Wednesday, February 28, 2018


So, Rivendell, the long-running Minneapolis/St. Paul area smial (book group)* recently did something new for their January book-of-the-moth: a web comic. This was one I'd not heard of before, called GUNNERKRIGG COURT, but once I took a look I was hooked. It's science fantasy, about a group of kids attending a rather strange academy. Some have incipient powers (like teleportation), at least one is a mad scientist (the main character's best friend and sometimes roommate), and not all are fully human (like the girl without eyes**). The story starts with them as basically kids (I'd guess first year in junior high) and follows them through the next several years. Unlike many strips, which are locked in an eternal present, here time passes and the characters age, with some interesting consequences when hormones start to kick in. It's clear that there's a well thought out overarching story which the author gives out to us bit by bit, with the implications and consequences of things the characters do only becoming apparent a good deal afterwards (hey, kinda like real life).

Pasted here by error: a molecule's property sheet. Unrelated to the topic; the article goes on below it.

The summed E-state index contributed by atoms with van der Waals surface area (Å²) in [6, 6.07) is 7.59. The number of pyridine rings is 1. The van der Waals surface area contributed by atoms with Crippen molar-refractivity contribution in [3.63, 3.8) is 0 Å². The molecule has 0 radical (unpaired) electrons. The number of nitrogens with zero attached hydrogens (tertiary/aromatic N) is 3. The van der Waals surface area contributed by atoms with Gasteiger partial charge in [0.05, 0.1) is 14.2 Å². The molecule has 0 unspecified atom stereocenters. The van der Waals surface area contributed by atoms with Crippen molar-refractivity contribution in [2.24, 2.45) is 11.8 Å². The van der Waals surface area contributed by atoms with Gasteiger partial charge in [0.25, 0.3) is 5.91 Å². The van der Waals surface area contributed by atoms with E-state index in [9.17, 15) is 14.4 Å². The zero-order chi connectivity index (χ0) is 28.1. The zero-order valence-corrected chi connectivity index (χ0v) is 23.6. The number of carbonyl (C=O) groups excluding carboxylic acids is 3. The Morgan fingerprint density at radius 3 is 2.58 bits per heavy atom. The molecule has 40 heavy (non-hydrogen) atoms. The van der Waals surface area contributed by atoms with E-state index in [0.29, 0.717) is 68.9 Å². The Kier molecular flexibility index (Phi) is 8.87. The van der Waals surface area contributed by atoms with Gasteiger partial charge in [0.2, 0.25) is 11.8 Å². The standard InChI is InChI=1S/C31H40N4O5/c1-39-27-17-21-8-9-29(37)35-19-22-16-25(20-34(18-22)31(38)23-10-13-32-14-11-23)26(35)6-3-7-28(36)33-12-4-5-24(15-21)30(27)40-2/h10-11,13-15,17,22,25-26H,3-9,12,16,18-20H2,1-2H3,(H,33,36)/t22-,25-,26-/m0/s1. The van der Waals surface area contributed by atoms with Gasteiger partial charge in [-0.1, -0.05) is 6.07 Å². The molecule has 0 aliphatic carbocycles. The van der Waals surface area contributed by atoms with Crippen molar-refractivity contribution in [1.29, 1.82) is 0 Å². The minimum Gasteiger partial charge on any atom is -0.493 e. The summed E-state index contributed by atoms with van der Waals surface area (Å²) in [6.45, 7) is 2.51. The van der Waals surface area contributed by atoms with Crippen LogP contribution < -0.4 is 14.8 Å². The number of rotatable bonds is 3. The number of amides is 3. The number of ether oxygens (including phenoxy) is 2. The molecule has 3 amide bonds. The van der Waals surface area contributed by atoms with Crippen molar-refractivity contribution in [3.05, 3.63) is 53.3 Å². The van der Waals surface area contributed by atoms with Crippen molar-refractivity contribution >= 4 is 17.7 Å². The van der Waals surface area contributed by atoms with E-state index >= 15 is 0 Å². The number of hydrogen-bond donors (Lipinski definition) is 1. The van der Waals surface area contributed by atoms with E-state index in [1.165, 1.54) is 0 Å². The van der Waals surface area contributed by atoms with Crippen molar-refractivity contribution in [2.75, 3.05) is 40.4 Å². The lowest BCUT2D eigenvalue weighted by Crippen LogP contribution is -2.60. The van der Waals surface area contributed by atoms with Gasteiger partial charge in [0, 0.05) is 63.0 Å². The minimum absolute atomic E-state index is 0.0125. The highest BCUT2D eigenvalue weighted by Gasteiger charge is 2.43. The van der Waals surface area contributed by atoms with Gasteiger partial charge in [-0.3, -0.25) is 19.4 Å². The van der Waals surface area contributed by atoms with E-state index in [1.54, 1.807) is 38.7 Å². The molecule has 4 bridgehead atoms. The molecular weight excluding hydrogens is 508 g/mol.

The style of drawing changes a lot over the course of the strip; I'd recommend picking a random point and diving in, then if you like it going back to the start and reading straight through. At any rate that's what I did, starting with the chapter where a ghost*** tries to haunt the main character but finds she's unimpressed by anything in his repertoire; she winds up giving him advice on how to make his effects creepier. It's a good, short bit that gives a good hint of the overall flavor of the strip.

Here's the link:


current anime : Antarctica (seasick episode);Death March; Grancrest; Ancient Magus

most recent ebook: A FINE AND PRIVATE PLACE, the newest Flavia de Luce novel by Alan Bradley (this series finding its feet again after having ran seriously off the rails a few books back; still a bit of going-through-the-motions though with lots and lots of loose ends).

other recent books: MEDDLING KIDS, a ScoobyDoo gang, grown up, meets Cthulhu Mythos story (great concept, poor execution; THE FOURTH WALL, a murder mystery play by A. A. Milne (poor); DINOSAURS (A Very Short Introduction); and currently a collection of Stephen Jay Gould essays (good!)
**except when it rains.
***whose full backstory we get much later, including how he met his death and why he's haunting the Court.

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